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J Bacteriol. 2011 June; 193(12): 3154–3155.
PMCID: PMC3133190

Draft Genome Sequence of the Chemolithoheterotrophic, Halophilic Methylotroph Methylophaga thiooxydans DMS010 [down-pointing small open triangle]

Abstract

Methylophaga thiooxydans is a mesophilic, obligately halophilic bacterium that is capable of methylotrophic growth on a range of one-carbon compounds as well as chemolithoheterotrophic growth at the expense of thiosulfate. Here we present the draft genome sequence of Methylophaga thiooxydans DMS010 (DSM 22068T, VKM B2586T), the type strain of the species, which has allowed prediction of the genes involved in one-carbon metabolism, nitrogen metabolism, and other aspects of central metabolism.

TEXT

Methylophaga thiooxydans (1, 3, 11) is one of seven recognized species within the genus Methylophaga, which includes M. alcalica (6), M. aminisulfidivorans (10), M. marina (type species [11]), M. muralis (2, 8), M. sulfidovorans (4), and M. thalassica (9). Two species without validly published names have also been described: “M. limanica” (5) and “M. natronica” (7). All were isolated from environments with low water activity, including seawater and salt lakes. All members of the genus can grow on one-carbon (C1) compounds, such as methanol and methylated sulfur compounds, and an apparently narrow range of multicarbon substrates (3). C1 compounds are dissimilated to formaldehyde, which is then assimilated via the 2- keto-3-deoxy-6-phosphogluconate aldolase (KDPG) variant of the ribulose monophosphate (RuMP) pathway (3).

Methylophaga species are relatively poorly characterized in terms of physiology, biochemistry, and genetics. M. thiooxydans is the best characterized to date and can grow chemolithoheterotrophically on dimethylsulfide, oxidizing the sulfur to thiosulfate and then to tetrathionate, using this final oxidation step to drive ATP synthesis (3). Oxidation of exogenous thiosulfate to tetrathionate for energy occurs during growth on methanol. This results in an increased maximum yield in continuous culture, with obvious competitive advantages (3).

The draft genome (about 3 Mbp) of the type strain of M. thiooxydans, DMS010 (DSM 22068T, VKM B2586T), was determined by a whole-genome shotgun approach and included 43 contigs of greater than 20 Sanger reads, united into 26 scaffolds. The mean GC content of the sequence was 45 mol%, in agreement with experimental data (45.9 mol% [5]). Autoannotation was performed, predicting coding sequences based on comparison to public databases. Synthetic pathways for tRNAs of 19 structural amino acids were accounted for. Genes for 21 putative cytochromes, the bc1 complex, and one terminal oxidase (cbb3) were found.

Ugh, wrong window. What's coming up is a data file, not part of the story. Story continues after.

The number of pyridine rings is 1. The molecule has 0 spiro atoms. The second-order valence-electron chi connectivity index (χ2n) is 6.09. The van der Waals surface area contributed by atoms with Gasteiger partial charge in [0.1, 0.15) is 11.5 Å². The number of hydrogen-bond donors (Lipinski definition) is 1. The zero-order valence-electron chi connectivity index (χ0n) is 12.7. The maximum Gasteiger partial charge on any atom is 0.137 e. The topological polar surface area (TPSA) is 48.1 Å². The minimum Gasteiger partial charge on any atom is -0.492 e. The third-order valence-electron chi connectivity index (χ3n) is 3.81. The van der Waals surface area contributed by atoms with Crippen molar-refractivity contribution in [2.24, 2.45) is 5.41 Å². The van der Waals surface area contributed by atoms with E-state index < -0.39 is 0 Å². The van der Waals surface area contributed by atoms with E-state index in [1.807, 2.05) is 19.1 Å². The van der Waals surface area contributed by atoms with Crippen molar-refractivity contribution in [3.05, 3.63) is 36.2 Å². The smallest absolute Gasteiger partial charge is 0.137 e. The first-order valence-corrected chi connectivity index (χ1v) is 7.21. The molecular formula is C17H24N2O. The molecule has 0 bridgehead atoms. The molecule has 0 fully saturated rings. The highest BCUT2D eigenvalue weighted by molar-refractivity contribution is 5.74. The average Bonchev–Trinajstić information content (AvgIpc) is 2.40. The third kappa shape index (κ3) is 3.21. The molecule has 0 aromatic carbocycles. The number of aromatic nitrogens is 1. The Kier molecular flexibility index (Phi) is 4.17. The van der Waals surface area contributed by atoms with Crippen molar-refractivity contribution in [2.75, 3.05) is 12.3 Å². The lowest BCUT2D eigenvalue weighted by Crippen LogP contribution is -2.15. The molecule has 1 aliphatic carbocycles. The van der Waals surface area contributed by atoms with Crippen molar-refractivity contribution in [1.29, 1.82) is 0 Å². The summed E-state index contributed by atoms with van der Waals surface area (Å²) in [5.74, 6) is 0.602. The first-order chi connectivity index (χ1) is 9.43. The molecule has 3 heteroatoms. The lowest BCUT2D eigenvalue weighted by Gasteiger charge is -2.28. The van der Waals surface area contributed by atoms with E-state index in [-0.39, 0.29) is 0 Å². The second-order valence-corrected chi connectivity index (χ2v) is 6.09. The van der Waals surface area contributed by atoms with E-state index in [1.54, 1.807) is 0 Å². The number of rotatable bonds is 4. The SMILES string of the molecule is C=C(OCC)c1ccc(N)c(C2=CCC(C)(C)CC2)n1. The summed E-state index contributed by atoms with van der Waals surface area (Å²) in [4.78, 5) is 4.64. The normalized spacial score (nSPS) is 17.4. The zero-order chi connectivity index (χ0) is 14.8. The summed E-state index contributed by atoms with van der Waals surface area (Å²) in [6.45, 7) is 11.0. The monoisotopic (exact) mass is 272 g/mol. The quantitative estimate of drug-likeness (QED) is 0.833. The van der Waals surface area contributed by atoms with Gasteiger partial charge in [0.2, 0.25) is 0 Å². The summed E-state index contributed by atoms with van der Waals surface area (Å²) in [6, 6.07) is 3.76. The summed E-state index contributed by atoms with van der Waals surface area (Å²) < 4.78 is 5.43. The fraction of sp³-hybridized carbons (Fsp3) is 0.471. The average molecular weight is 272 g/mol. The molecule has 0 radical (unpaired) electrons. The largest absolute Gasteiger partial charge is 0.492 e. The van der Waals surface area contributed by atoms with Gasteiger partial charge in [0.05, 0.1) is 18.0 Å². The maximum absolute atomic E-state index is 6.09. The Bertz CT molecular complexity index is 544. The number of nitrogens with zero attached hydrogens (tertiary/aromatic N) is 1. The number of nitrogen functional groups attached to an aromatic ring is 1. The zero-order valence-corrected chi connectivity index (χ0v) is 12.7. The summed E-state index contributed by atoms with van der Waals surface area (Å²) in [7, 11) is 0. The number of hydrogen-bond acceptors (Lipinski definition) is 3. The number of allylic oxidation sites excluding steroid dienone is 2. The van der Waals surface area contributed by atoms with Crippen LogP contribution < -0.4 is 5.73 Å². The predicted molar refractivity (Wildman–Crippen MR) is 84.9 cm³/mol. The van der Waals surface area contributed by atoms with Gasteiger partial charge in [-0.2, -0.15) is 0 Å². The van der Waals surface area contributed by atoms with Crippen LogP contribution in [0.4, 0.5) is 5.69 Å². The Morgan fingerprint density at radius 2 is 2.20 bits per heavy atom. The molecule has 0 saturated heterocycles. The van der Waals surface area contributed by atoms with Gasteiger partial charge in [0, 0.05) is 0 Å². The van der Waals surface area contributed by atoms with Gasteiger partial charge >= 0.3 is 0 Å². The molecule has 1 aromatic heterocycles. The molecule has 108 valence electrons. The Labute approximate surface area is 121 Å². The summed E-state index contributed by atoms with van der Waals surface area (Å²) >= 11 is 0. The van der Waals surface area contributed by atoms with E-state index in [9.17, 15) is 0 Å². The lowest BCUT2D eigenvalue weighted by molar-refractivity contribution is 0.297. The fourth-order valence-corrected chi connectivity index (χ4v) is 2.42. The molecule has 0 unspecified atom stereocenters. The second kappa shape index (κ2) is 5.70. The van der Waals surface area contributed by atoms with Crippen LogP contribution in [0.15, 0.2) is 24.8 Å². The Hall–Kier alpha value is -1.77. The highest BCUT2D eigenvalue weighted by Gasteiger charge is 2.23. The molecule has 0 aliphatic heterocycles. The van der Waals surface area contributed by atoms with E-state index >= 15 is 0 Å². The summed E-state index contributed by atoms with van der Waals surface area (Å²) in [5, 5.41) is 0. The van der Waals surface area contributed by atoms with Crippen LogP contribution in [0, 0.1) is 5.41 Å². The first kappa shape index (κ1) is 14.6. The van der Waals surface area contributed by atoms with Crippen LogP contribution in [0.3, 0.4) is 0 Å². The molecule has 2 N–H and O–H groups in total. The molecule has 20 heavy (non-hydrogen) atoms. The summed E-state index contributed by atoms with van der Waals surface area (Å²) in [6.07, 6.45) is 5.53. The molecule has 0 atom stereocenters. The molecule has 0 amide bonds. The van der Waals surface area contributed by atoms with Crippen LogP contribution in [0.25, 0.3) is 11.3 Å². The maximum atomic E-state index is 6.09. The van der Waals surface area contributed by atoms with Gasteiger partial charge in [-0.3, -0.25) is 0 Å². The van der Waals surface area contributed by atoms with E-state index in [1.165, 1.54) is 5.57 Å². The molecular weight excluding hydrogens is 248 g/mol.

All genes for Krebs' cycle were predicted. The E2 component of 2-oxoglutarate dehydrogenase—absent in some chemolithoautotrophs (12)—was predicted. Most of the genes of the Emden-Meyerhof-Parnas and KDPG-variant RuMP pathways could be predicted, though fructose bisphosphate aldolase could not, consistent with enzyme assay data (3). All genes for the tetrahydromethanopterin and tetrahydrofolate system of assimilation were predicted. The mxaFJGIRSACKLDEK cluster, encoding methanol dehydrogenase, was predicted, along with the cluster pqqBCDE, for biosynthesis of the cofactor pyrroloquinoline quinone. Genes for RubisCO were not found, consistent with a lack of enzyme activity (3).

Genes for ammonia transport were predicted, along with those for the glutamate synthase pathway, glutamine synthetase, glutamate dehydrogenase, alanine dehydrogenase, urease, nitrate reductase (narHGI), and the nirK dissimilatory nitrite reductase. Genes for sulfate assimilation were predicted.

The information provided in the draft genome sequence of M. thiooxydans DMS010 reported here will enable further studies into the metabolism of this and other chemolithoheterotrophic organisms. These data also provide the first overview of the metabolic diversity of the genus Methylophaga.

Nucleotide sequence accession number.

The nucleotide sequence for the draft genome sequence was deposited in DDBJ/EMBL/GenBank as ABXT00000000.

Acknowledgments

The sequencing was carried out by the J. Craig Venter Institute with support from the Microbial Genome Sequencing Project of the Gordon and Betty Moore Foundation. Analysis was supported by the Natural Environment Research Council of the United Kingdom (studentship to RB and fellowship NE/B501404/1 to H.S.).

Footnotes

[down-pointing small open triangle]Published ahead of print on 8 April 2011.

REFERENCES

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